In the aftermath of the historic EU Referendum vote, many will be considering how their personal finances will be affected.
Homeowners or prospective homeowners will also be concerned, as the vote could have an impact upon home ownership. Further, the housing sector is also a key (although troubled) sector of the UK economy. So what are the likely consequences of the Out vote?
However, financial experts believe interest rates will fall because the Bank of England will be forced to attempt to stimulate the economy amidst an economic fall. This was evident in Bank of England Governor Mark Carney’s initial reaction and speeches to the Out vote as he attempted to calm the markets.
The Bank’s Monetary Policy Committee will meet in July as planned to discuss the matter of interest rates. Although market movements could lead to a rate rise, economists at JP Morgan and elsewhere forecast that borrowing costs could fall to zero by August.
Linked to housing and mortgage rates, swap rates have been falling since the Out vote. Swap rates are often the precursor to changing mortgage rates. If mortgage interest rates follow the swap rates in falling, then housebuyers and those remortgaging could potentially see the cost of their monthly repayments become that bit cheaper. Interest rates have been at a historically low 0.5% for a long time recently, but lenders could decide that cheaper rates are needed to tempt what may be a smaller number of first-time buyers, movers and those seeking to remortgage.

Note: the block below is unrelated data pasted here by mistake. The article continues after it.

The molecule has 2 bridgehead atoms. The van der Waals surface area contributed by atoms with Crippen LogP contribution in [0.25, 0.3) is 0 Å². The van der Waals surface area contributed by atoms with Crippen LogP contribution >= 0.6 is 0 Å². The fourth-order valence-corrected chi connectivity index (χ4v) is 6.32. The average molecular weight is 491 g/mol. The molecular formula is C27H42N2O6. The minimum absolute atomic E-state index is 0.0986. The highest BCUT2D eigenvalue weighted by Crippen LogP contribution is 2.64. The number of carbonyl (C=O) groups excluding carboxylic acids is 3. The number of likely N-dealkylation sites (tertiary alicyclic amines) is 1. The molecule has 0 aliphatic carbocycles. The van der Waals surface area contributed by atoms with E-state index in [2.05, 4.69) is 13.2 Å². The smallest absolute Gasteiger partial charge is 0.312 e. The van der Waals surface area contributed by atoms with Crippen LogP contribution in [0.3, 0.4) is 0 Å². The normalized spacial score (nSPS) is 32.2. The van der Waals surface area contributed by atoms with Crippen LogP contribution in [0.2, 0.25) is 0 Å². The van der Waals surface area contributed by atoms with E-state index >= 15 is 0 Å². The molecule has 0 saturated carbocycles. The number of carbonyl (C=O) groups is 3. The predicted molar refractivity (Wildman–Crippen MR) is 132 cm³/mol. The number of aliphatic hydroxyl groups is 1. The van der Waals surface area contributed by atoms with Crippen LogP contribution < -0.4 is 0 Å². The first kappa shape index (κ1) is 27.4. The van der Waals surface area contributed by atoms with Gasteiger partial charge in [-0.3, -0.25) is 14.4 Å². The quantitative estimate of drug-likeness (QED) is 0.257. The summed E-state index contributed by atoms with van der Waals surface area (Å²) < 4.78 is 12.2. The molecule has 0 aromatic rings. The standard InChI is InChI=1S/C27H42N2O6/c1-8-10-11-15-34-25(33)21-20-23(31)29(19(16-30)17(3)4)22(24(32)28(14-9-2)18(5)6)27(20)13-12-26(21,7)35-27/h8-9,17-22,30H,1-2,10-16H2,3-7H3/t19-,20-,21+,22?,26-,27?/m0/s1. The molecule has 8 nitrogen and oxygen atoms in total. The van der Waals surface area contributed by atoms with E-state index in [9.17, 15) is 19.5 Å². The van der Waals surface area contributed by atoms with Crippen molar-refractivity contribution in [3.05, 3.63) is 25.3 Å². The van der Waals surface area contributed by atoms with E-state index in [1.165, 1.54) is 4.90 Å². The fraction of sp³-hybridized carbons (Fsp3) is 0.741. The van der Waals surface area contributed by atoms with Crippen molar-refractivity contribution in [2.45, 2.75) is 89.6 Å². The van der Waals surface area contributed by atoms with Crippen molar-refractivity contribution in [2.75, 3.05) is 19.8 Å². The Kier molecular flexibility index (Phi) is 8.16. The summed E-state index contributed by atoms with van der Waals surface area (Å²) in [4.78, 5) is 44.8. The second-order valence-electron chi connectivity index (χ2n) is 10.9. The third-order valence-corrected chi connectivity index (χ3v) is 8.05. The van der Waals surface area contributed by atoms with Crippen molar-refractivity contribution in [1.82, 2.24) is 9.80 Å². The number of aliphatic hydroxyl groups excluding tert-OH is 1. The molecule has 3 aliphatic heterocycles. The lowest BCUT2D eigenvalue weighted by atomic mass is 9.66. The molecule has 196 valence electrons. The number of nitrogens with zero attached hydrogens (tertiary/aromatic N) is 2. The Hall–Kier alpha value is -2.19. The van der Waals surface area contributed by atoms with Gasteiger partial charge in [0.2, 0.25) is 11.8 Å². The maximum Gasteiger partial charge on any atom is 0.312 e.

For first time buyers, a lower rate is welcome – as are lower house prices. In the run up to the vote, there was anecdotal evidence of a clear trend to put any house buying plans on hold – even if briefly to see what the initial outcome would be. The prediction from many economists, the Treasury, and from the housing sector was that house prices would fall – by as much as 18%.
The reality was different. The housing sector did see a marked decline in the FTSE100 and in the City, as major developers lost value. Instead of a rapid crash in house prices, what experts called a ‘softening’ occurred, where a noticeable fall was seen, but not a drastic one.
Many estate agents and developers did see a spate of cancellations and sales falling through on the Friday; according to the Financial Times, estate agents such as Chestertons and property developers such as Galliard Homes saw buyers pull out of sales. London itself saw a sharp decline in house prices. Surprisingly, as the currency markets adjusted to the rapid fall of pound sterling, London saw a rash of foreign investors step in to buy property at now cheaper prices.
Prime property markets saw a drop, though, in areas such as London, which probably benefits most from foreign buyers. Galliard Homes, London’s largest private housebuilder, stated that post Brexit “the London economy will falter… the uncertainty it would cause will generate a value drop in the property market in a very short time”.
Whatever the longer term impact of a fall in house prices – the young and first time buyers weill definitely welcome such a fall. The housing sector has long been beset with problems, as prices seem to keep on rising, and the question of affordable housing becomes ever more of an issue. Brexit is merely another problem to impact upon an already troubled sector. For better or for worse – only time will tell. However, the initial impact of Brexit upon housing seems to be a lot less negative than forecast.